Technology Differences in Cardiopulmonary Cerebral Resuscitation (CPCR)

When we talk about health inequalities, we are talking about socially disadvantaged populations. The disadvantages can be defined locally when we are talking about local communities, regional when we are talking about regional populations, national when we are talking about national residents, and global when we are talking about global people. Local, regional, national, and global economic disparities can define corresponding health disparities.

One of the economic differences may be technological differences in cardiopulmonary cerebral resuscitation (CPCR). At the rate at which CPCR guidelines are evolving, it can be difficult for local, regional, national, and global institutions to apply CPCR guidelines consistently, especially when CPCR guidelines are recommended rather than mandated. While it is understandable that local, regional, national, and global institutions have options to adhere to, and operate according to, recommended and non-mandatory CPCR guidelines, the business community of local, regional, national, and global institutions can play an important role in this play they can afford unless their economy dictates what and how much they choose to keep up with rapidly evolving CPCR guidelines. The technological differences emerging from the economic realities of local, regional, national, and global institutions may include, but are not limited to:

The unavailability of automated external defibrillators (AEDs), forcing CPCR providers to rarely, if ever, resort to metaphorical and historical precordial beats to release electricity mechanically generated therein in hopes of potentially defibrillating those in need of CPCR , without using the unavailable AEDs.

The unavailability of continuous quantitative end-tidal waveform capnography has forced CPCR providers to resort to visual chest rise to subjectively quantify the adequacy of ventilation during CPCR when continuous quantitative end-tidal waveform capnography not only monitors ventilation during CPCR, but also would have objectively quantified the circulation-induced by high-quality chest compressions during CPCR with early detection of return of spontaneous circulation during CPCR.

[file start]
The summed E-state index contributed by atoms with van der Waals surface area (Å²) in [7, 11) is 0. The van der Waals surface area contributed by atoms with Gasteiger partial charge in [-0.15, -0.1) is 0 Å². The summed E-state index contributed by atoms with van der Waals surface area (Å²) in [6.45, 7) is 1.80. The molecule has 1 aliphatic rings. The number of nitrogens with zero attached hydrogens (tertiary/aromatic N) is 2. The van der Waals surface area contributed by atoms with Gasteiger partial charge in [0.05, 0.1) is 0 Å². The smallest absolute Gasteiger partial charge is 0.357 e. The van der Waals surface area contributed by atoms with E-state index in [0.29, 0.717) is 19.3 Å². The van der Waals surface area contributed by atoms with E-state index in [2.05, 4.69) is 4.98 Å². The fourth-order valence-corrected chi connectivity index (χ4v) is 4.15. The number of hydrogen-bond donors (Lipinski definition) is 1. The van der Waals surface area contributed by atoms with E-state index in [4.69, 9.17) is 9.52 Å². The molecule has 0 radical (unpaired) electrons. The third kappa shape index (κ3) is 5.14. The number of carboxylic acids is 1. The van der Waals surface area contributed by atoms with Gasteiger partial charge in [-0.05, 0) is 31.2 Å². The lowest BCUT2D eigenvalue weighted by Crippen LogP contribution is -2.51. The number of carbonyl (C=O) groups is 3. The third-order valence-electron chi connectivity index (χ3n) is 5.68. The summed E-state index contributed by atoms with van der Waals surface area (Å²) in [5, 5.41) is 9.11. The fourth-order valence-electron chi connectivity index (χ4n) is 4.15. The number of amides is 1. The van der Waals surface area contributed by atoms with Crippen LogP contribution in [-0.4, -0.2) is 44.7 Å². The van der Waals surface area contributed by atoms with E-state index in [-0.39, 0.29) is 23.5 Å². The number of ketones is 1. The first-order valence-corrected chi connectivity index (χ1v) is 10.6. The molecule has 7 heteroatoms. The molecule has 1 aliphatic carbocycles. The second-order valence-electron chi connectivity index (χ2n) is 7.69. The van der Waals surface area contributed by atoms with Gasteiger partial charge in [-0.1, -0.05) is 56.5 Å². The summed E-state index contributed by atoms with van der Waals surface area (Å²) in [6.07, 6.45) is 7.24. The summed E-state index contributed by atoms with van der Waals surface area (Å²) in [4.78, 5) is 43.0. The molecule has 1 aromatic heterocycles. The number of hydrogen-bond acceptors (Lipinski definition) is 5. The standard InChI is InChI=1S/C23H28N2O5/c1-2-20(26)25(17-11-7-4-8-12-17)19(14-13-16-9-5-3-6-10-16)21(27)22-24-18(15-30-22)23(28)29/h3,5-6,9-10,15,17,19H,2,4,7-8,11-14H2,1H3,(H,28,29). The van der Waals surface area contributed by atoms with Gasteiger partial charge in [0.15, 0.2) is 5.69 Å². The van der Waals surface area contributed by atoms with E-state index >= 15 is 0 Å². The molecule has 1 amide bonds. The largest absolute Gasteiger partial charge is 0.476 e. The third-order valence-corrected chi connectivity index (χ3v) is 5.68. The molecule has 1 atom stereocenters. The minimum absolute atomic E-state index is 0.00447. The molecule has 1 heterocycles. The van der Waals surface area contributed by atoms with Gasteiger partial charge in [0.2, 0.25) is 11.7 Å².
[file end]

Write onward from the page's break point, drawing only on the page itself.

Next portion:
The unavailability of mechanical chest compressors is forcing CPCR providers to resort to themselves, who humanely cannot deliver high quality chest compressions continuously for long periods of time, unlike mechanical chest compressors, which are only limited by the availability of their replaceable rechargeable battery power

The unavailability of automated head-up position (AHUP) devices is forcing CPCR providers to resort to traditional supine CPCR, which may not achieve survival outcomes comparable to AHUP-CPCR. This is especially true when manual AHUP CPCR may lag behind mechanical AHUP CPCR depending on available CPCR providers who are slowly adapting to deliver high-quality chest compressions on inclined planes, depending on the availability of mechanical chest compressors who are rapidly adapting to deliver high quality chest compressors compressions on inclined planes.

The bottom line is that technological differences can potentially lead to premature terminations of CPCR efficiency without recommended tools for efficient CPCR being available unless such tools have been mandated in due course, allowing local, regional, national and global institutional economies don’t do this or you can choose what and how much when it comes to technological differences during the CPCR.

Deepak Gupta is an anesthetist.

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